In my case, I applied only to LSE because of their international reputation because I am not from the UK and am very mobile in both my personal life and my career. I work in international development and not exclusively human rights law, so the general-reputation issue is more important to me. If you are seeking to be a human rights lawyer though, it may be in your interest to consider how the specialized reputation of Essex can help you, as well as how you can benefit from their career contacts in human rights law.
Well sure - LSE is undoubtedly more well-known internationally. But Essex is also known amongst human rights practitioners to be one of THE human rights law institutes to study human rights law, and any human rights firm or NGO knows that. The issue of which has a better reputation will depend on who your audience is and whether they are specialists in human rights law in particular (where Essex would rank highly) or whether they are generalists seeking human rights law specialists (in which case LSE would probably be more impressive to them.) In either situation, you wouldn't be going wrong.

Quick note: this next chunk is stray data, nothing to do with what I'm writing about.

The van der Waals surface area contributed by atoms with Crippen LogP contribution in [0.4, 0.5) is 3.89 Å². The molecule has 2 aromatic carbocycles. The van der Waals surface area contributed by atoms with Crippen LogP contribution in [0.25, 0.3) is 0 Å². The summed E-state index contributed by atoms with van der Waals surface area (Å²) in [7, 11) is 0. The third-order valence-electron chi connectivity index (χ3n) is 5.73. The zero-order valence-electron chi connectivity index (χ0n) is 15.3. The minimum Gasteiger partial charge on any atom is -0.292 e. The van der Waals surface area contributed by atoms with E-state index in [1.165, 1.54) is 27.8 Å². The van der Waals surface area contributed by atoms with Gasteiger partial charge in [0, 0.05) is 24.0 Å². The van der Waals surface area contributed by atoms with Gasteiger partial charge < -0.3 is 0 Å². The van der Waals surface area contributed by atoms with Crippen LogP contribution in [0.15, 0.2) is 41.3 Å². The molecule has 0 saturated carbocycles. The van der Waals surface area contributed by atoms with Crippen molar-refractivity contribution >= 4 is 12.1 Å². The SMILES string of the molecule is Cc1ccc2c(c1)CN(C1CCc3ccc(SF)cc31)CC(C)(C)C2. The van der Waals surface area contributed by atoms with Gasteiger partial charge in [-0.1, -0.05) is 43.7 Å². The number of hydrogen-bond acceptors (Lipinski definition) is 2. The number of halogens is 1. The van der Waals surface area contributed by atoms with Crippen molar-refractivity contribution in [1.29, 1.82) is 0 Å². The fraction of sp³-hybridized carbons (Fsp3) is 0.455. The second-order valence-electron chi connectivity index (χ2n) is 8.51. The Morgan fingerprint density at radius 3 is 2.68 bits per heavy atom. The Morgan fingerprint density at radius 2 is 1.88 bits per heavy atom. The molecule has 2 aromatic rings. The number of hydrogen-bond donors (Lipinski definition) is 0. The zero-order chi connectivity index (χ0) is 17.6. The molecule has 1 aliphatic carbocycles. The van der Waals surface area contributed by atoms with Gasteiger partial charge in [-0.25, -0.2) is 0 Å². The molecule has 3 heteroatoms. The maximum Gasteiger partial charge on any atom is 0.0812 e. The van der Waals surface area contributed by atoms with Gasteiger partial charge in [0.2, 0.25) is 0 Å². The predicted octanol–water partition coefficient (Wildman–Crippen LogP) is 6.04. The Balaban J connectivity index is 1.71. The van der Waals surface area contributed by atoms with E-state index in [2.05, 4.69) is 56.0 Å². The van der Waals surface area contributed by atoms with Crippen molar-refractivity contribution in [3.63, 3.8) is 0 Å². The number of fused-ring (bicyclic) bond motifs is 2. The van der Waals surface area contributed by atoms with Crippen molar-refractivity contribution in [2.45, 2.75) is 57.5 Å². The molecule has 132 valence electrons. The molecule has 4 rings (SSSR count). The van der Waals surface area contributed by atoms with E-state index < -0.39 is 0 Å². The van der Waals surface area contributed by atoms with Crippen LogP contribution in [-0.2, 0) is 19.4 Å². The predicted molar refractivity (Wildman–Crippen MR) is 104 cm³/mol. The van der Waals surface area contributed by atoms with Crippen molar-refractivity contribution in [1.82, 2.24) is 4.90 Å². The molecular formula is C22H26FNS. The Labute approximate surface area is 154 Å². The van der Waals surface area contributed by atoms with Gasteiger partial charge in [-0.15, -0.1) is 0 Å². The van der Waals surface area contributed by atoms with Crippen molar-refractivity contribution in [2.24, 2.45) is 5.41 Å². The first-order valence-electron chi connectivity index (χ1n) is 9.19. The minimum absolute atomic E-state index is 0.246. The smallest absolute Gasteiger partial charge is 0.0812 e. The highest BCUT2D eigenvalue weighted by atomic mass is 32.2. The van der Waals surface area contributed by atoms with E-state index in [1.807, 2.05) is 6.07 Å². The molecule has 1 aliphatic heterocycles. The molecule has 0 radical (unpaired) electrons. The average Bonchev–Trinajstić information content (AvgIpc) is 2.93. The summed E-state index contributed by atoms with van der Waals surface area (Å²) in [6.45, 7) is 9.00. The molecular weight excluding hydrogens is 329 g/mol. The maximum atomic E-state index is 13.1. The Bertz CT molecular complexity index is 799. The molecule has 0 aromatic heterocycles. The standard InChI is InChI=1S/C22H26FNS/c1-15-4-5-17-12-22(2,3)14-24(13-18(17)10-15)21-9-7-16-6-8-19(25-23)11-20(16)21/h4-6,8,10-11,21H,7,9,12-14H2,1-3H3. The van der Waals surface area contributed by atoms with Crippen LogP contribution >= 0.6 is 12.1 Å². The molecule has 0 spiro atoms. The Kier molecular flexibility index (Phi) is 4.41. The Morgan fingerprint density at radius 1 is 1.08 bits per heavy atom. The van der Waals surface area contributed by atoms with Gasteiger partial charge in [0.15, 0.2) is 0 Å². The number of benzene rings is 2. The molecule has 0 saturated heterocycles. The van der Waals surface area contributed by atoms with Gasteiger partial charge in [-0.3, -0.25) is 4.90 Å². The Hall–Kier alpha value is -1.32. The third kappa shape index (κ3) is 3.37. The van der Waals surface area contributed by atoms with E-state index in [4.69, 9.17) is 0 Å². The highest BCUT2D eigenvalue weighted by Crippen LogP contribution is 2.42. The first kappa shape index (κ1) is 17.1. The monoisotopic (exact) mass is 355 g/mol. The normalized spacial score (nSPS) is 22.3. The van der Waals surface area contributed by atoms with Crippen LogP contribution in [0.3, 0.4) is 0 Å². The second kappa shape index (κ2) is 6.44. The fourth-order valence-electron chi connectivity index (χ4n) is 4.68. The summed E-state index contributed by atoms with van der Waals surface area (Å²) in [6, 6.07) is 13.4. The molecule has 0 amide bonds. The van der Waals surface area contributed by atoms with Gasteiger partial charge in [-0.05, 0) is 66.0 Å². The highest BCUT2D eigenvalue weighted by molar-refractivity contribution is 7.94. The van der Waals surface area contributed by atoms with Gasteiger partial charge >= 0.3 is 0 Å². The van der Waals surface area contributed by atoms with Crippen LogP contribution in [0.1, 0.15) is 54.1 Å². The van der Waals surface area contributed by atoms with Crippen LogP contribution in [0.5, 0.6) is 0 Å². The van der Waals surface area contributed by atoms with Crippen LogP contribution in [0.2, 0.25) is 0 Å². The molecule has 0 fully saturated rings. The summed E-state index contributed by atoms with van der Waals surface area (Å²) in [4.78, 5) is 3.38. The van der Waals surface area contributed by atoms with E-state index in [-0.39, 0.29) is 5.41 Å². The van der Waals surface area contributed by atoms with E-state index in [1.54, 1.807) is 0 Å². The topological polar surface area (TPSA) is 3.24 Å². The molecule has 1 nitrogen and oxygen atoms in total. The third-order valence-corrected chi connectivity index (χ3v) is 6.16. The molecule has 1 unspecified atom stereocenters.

In my case, I applied only to LSE because of their international reputation because I am not from the UK and am very mobile in both my personal life and my career. I work in international development and not exclusively human rights law, so the general-reputation issue is more important to me. If you are seeking to be a human rights lawyer though, it may be in your interest to consider how the specialized reputation of Essex can help you, as well as how you can benefit from their career contacts in human rights law.
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Mclegally
Thank you all so much for your replies.

Poppet: I understand what you mean. After thoroughly reviewing the modules offered by both the universities I discovered that Essex offers 2-3 modules which are parallel to my interests. Though I am very much sad for having missed out on the opportunity of studying under the pupilage of Mr. Kevin Boyle, I believe I am on my way to Essex.

Thank you all once again.
Thank you all so much for your replies.

Poppet: I understand what you mean. After thoroughly reviewing the modules offered by both the universities I discovered that Essex offers 2-3 modules which are parallel to my interests. Though I am very much sad for having missed out on the opportunity of studying under the pupilage of Mr. Kevin Boyle, I believe I am on my way to Essex.

Thank you all once again.
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Pit Possum